News Release

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April 26, 2001

Drug Czar Candidate's Record Out of Step with Public Health Professionals
Bush Pick Supports Jailing Marijuana Smokers, Peruvian Shoot-Downs; Criticizes Drug Treatment, Medical Marijuana

        Washington, DC: Innocent citizens, seriously ill patients and minor marijuana offenders are among those most likely to become caught in the crossfire of the war on drugs under strategies endorsed by leading Drug Czar candidate John P. Walters, who was named yesterday by The New York Times as Bush's top choice for the job.
     "The expected appointment of John P. Walters as the next Drug Czar is a serious mistake," warned NORML Executive Director R. Keith Stroup, Esq.  "Instead of finding a 'compassionate conservative' to lead our anti-drug efforts, President Bush has selected a man whose views are regarded as harsh and extreme, even among drug warriors.  Walter's views favoring incarceration over drug treatment and education runs contrary to the American public, 74 percent of whom now say that our current 'do drugs, do time' strategies are a miserable failure."
     Walters, who served as Deputy Director of the Office of National Drug Control Policy (ONDCP) under the previous Bush administration, is a staunch proponent of incarcerating drug offenders -- including recreational and medical marijuana users -- and has lobbied Congress to stiffen federal penalties for marijuana.  He also opposes state laws that exempt medical marijuana patients from criminal penalties, despite the fact that 73 percent of the public support legalizing the drug for medical purposes, according to a March 2001 Pew Research Center poll.
     In addition, Walters is a major proponent of militarizing the drug war, and is a longtime advocate of a controversial US/Peruvian program that shoot downs unarmed, civilian airplanes suspected of carrying drugs.  Government officials abruptly suspended the program last week after the Peruvian air-force fired upon a plane carrying American missionaries in which a woman and her infant daughter were killed.  U.S. and Peruvian officials mistakenly believed the plane was transporting cocaine.
     In a 1996 background paper written for the Heritage Foundation, a conservative Washington, DC think-tank, Walters praised the program and urged Congress to expand the use of military force in drug interdiction.  "Foreign programs are cheap and effective," he wrote.  "An example: America's chronically underfunded program in Peru ... has managed to shoot down or disable 20 ... airplanes since March 1, 1995.  ... [We] have an opportunity to save American lives by helping the Peruvians press their attacks on traffickers."  He added: "The U.S. military cannot solve the drug problem, but it can make a profound contribution to cutting the flow of drugs through interdiction.  The budget needs to reflect this national priority."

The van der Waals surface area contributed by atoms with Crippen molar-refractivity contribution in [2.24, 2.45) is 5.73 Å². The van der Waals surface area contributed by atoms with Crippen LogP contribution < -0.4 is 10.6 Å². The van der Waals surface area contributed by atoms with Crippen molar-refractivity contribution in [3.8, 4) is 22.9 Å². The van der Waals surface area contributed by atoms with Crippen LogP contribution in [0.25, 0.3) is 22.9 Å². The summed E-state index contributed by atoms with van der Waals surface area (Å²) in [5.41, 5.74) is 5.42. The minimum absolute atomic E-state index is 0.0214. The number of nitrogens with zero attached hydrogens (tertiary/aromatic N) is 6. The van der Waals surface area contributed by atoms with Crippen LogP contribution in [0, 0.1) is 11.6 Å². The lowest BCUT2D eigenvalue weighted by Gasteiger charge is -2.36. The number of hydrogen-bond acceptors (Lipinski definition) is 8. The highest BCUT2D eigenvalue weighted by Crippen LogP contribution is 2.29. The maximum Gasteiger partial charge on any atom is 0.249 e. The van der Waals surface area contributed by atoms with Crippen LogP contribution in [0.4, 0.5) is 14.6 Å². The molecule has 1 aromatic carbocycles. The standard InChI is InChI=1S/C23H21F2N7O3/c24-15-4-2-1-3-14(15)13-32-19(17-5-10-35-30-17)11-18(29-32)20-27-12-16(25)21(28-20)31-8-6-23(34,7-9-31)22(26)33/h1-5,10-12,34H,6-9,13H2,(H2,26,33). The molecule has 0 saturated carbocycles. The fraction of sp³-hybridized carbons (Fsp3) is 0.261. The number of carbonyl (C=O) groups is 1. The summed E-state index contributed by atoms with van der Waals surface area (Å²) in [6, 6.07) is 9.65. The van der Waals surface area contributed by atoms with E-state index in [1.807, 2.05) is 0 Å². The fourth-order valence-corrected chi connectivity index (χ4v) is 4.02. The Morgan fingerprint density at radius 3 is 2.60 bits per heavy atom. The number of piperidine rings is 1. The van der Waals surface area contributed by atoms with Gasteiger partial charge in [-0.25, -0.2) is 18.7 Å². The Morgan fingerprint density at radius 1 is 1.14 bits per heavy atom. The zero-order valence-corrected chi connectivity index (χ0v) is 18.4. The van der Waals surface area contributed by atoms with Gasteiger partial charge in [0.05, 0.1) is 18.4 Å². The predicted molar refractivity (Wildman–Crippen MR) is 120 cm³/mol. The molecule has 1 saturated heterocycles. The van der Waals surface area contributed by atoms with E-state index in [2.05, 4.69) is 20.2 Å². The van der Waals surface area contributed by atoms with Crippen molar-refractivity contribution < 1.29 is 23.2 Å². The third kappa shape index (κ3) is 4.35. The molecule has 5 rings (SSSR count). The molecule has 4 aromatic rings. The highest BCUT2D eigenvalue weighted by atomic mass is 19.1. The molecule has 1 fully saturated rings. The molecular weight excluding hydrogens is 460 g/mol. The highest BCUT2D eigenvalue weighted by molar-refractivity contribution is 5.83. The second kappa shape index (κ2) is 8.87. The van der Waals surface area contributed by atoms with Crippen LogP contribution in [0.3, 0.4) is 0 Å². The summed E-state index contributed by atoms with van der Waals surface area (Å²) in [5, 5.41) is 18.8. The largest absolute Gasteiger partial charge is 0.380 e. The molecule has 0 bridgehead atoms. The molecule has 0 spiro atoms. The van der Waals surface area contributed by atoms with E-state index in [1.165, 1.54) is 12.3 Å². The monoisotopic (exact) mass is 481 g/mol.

Walters is also a vocal proponent of mandatory minimum sentencing for drug offenders, a tactic opposed by the American Bar Association, Supreme Court Justices William Rehnquist and Stephen Breyer, and recently criticized by President Bush who told CNN in January that "long minimum sentences for first-time users may not be the best way to occupy jail space or heal people from their disease."  In 1996, Walters testified before Congress in opposition to recommendations made by the U.S. Sentencing Commission that would have removed the existing mandatory minimum criminal disparities between crack and powder cocaine sentencing.  In various editorials, Walters has repeatedly dismissed the notion that certain drug laws and drug law enforcement tactics disproportionately incarcerate minorities as one of "the greatest urban myths of our time."  Walters has also argued that the Sentencing Commission "should be barred from proposing changes in criminal penalties in cases where Congress has established mandatory minimum sentences."
     Although there are now more drug offenders serving time behind bars than the entire U.S. prison population of 1980, Walters rejects accusations that the drug war excessively targets and prosecutes drug users and minor offenders.  "The idea that our prisons are filled with people whose only offense was possession of an illegal drug is utter fantasy," he wrote in a March op-ed for The Weekly Standard.  However, according to the Department of Justice, Bureau of Justice Statistics, roughly 25 percent of America's 2 million prisoners are serving time for drug offenses.
     Walters remains one of the lone critics of expanding drug treatment strategies.  While he supports "coerced treatment" and "faith-based treatment programs" for convicted drug offenders, he has called voluntary treatment ineffective - recently mocking the reoccurring drug problems of actor Robert Downey Jr.  "It's hard to imagine a worse advertisement for the effectiveness of drug treatment than Robert Downey Jr.," he wrote.  Recently, McCaffrey sharply criticized Walter's disregard for drug treatment in The New York Times.  "Some of his positions in my own view need to be carefully considered by the confirmation committee," he said, referring to Walter's resistance to embrace treatment over incarceration.
     "Walters is another white male from the conservative Washington, DC think-tank crowd who supports the 'shoot-first-and-ask-questions-later' approach to the drug war," Stroup summarized.  "He is out of touch with the attitudes of the American public and an extraordinarily poor choice to serve as the nation's Drug Czar."
     For more information, please contact Keith Stroup, Executive Director of NORML, at (202) 483-5500 or Allen St. Pierre, Executive Director of The NORML Foundation, at (202) 483-8751.

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